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Alone Together on the Web

 
 
 
 
 
 
 
 

By Samuel Greengard

I'm sitting in a Starbucks in my hometown of West Linn Oregon typing out this blog. There's nothing remarkable about that. These days, we're all wired in from everywhere. I've posted to Facebook from Galway, Ireland and received text messages in Doha, Qatar.

Most of the people sitting here are peering into some type of electronic device. What's disturbing is the family of six positioned at a table across the way. Husband and wife are scrolling through messages and clicking apps on their iPhones, the four kids have their faces buried in iPads. Nobody is talking. There's zero interaction.

There's something inherently wrong with the concept of visiting a coffee house with your family, attaching a collective e-drip and zoning out...together. I've watched this family for over 30 minutes and I've yet to see anyone speak. A. Single. Word.

Unfortunately, this is an increasingly common mirror for our society. We engage in activities together but apart. We're more connected to acquaintances halfway across the world than our children, significant other or best friends.

Neurobiologists and psychiatrists are already having a field day speculating how technology is rewiring our brains. Researchers say that our always-on, plugged-in and multitasking lifestyles are contributing to an inability to focus on people and things right in front of us. What's more, it's changing the way we think about others and the depth of relationships.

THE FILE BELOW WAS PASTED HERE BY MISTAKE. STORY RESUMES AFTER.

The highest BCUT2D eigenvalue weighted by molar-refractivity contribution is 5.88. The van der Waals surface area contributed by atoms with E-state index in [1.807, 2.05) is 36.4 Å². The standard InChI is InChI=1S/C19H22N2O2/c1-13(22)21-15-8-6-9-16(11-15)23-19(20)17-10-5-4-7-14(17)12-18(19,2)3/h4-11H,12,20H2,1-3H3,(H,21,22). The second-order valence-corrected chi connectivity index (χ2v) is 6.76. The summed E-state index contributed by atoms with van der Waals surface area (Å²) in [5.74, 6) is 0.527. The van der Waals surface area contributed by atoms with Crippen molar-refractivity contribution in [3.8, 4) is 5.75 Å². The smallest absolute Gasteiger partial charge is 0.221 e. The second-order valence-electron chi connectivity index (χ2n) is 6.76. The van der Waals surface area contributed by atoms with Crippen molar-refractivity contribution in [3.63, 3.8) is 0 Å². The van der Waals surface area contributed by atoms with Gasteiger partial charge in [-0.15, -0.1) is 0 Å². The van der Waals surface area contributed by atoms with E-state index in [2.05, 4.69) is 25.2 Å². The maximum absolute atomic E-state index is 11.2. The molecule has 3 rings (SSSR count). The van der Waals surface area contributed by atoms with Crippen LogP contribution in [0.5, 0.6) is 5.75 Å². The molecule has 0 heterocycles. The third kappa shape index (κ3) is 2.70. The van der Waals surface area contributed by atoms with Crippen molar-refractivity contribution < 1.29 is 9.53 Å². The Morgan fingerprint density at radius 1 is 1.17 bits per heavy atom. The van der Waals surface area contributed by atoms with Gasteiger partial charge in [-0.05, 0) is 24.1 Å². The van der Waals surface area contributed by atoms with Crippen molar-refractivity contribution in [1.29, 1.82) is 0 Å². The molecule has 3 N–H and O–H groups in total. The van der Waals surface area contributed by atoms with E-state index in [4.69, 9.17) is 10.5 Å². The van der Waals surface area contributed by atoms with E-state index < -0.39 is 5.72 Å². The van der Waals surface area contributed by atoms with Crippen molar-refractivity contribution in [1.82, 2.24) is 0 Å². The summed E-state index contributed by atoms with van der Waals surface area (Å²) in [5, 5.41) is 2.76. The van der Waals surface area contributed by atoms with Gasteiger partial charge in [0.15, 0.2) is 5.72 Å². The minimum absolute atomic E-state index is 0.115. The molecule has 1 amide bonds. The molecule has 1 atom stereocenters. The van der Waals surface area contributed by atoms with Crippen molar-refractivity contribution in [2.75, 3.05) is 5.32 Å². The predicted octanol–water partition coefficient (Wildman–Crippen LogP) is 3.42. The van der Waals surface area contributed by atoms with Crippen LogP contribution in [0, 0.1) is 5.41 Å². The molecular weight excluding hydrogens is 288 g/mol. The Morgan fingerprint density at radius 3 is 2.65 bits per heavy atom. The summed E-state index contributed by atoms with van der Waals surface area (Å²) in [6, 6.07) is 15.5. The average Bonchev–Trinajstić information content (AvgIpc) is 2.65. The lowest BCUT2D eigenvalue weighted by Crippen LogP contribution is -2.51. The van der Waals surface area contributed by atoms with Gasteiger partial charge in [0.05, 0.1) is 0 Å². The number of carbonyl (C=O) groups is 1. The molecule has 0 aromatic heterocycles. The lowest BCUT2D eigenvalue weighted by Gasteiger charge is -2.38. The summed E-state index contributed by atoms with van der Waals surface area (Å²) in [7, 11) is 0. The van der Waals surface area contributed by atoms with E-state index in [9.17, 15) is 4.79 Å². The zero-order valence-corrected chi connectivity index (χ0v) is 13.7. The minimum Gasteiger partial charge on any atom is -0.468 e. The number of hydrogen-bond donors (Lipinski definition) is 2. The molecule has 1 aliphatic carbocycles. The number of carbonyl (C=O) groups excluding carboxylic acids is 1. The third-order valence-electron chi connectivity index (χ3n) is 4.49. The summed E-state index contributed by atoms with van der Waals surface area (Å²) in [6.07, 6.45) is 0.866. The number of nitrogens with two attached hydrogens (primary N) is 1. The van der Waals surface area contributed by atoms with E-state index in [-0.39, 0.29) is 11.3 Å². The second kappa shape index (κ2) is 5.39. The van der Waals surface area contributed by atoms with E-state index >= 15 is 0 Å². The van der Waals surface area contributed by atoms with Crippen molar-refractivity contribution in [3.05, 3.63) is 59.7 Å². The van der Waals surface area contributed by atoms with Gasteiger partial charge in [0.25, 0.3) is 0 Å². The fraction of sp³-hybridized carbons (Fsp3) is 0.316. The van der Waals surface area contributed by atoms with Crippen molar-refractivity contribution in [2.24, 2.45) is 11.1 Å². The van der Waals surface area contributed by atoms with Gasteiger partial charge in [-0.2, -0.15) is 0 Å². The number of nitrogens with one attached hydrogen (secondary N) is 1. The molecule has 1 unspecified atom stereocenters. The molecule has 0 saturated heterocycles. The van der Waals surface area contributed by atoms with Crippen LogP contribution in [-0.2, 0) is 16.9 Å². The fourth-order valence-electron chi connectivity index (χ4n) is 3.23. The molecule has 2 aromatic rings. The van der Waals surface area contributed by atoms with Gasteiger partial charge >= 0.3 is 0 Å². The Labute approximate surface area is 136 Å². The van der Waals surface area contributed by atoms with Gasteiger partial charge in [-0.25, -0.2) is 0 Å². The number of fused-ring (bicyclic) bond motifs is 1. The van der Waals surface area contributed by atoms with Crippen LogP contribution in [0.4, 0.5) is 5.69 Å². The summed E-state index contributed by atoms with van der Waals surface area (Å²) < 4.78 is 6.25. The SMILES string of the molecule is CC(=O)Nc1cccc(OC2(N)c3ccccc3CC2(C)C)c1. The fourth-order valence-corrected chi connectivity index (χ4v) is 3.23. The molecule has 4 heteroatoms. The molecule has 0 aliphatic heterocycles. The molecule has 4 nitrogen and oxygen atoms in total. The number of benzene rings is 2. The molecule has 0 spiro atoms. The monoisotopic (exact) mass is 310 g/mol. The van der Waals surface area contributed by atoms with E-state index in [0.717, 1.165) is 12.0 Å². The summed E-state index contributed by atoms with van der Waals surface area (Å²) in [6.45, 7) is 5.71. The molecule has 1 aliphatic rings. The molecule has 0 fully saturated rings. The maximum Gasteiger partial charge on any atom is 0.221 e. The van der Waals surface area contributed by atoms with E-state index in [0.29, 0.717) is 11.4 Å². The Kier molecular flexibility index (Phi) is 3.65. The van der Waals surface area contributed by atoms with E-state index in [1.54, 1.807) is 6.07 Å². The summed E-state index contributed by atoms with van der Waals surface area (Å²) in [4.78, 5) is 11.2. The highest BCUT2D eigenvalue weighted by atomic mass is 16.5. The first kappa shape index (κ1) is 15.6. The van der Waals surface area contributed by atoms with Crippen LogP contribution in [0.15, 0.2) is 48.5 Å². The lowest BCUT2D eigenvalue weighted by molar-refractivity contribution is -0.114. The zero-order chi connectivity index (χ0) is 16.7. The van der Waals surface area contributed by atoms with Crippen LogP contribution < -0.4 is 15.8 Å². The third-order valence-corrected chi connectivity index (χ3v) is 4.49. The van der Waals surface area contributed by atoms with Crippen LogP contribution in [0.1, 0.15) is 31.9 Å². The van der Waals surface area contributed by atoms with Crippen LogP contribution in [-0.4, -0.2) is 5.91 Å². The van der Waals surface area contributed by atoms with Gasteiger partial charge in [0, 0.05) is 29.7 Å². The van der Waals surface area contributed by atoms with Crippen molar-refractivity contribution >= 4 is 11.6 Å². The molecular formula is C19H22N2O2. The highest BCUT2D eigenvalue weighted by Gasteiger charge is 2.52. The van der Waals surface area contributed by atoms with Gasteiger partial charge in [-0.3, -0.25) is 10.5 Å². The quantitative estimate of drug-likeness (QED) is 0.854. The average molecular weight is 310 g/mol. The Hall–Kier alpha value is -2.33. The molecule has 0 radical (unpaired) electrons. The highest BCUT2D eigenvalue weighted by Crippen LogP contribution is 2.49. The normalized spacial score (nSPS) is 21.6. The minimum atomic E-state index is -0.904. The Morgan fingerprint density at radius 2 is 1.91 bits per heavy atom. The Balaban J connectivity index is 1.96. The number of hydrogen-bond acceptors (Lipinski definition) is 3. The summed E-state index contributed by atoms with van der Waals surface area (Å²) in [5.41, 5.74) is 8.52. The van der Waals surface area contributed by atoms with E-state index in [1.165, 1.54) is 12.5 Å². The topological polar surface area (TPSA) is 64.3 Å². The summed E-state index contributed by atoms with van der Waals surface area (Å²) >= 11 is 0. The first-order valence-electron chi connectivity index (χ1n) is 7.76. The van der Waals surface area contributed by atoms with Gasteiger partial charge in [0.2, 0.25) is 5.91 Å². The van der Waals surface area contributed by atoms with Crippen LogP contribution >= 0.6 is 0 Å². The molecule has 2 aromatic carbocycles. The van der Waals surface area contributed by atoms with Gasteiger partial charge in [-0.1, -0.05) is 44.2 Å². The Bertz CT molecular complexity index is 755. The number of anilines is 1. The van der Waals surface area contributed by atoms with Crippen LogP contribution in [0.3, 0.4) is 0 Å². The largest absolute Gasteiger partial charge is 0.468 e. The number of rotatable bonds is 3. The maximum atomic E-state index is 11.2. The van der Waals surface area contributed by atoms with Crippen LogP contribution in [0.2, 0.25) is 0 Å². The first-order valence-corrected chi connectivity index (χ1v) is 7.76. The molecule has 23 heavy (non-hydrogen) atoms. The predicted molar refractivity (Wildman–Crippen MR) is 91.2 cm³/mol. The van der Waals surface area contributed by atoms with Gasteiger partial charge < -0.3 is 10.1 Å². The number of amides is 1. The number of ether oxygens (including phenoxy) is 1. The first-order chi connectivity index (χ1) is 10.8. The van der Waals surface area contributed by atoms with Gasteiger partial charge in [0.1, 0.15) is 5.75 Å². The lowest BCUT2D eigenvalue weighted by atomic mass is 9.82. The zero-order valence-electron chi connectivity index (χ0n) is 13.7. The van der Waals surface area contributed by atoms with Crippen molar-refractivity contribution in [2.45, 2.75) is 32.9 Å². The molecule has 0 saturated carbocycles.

Today, there's also more rudeness, crudeness and egocentric behavior than ever. Online culture--filled with flame wars and nastiness--seems to increasingly boil over into the physical world. Behavior that was deemed unacceptable only a few decades ago is now the norm. Worse, more and more people get edgy, if not cranky, when they're e-fix isn't available.

The term "global village" has clearly become a misnomer. In villages, people speak and interact with each other in a personal way. They tell stories and laugh, they share thoughts, and they help each other solve problems. A global e-village is the illusion of closeness and meaning when, in fact, it is usually neither.

I'm not sure how sitting in Starbucks helps a family achieve any sort of real meaning. It's wonderful to be wired but it shouldn't lead to being disconnected. Alas, that's the disconnect we're all facing.